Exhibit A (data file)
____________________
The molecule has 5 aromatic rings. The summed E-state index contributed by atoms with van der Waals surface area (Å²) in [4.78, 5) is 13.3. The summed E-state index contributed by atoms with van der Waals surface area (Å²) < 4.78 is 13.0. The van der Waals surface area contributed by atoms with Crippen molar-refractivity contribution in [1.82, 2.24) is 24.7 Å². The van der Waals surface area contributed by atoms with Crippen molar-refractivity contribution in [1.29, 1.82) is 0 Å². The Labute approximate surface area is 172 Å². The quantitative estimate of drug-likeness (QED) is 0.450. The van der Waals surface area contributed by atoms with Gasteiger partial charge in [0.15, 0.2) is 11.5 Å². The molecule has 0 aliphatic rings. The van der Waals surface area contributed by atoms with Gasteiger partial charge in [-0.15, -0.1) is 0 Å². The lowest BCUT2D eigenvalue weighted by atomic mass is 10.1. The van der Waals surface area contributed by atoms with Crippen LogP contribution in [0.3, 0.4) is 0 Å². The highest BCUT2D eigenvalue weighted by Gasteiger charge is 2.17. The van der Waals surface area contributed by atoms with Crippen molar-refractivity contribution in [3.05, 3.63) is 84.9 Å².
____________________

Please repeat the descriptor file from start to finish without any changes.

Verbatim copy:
The molecule has 5 aromatic rings. The summed E-state index contributed by atoms with van der Waals surface area (Å²) in [4.78, 5) is 13.3. The summed E-state index contributed by atoms with van der Waals surface area (Å²) < 4.78 is 13.0. The van der Waals surface area contributed by atoms with Crippen molar-refractivity contribution in [1.82, 2.24) is 24.7 Å². The van der Waals surface area contributed by atoms with Crippen molar-refractivity contribution in [1.29, 1.82) is 0 Å². The Labute approximate surface area is 172 Å². The quantitative estimate of drug-likeness (QED) is 0.450. The van der Waals surface area contributed by atoms with Gasteiger partial charge in [0.15, 0.2) is 11.5 Å². The molecule has 0 aliphatic rings. The van der Waals surface area contributed by atoms with Gasteiger partial charge in [-0.15, -0.1) is 0 Å². The lowest BCUT2D eigenvalue weighted by atomic mass is 10.1. The van der Waals surface area contributed by atoms with Crippen LogP contribution in [0.3, 0.4) is 0 Å². The highest BCUT2D eigenvalue weighted by Gasteiger charge is 2.17. The van der Waals surface area contributed by atoms with Crippen molar-refractivity contribution in [3.05, 3.63) is 84.9 Å².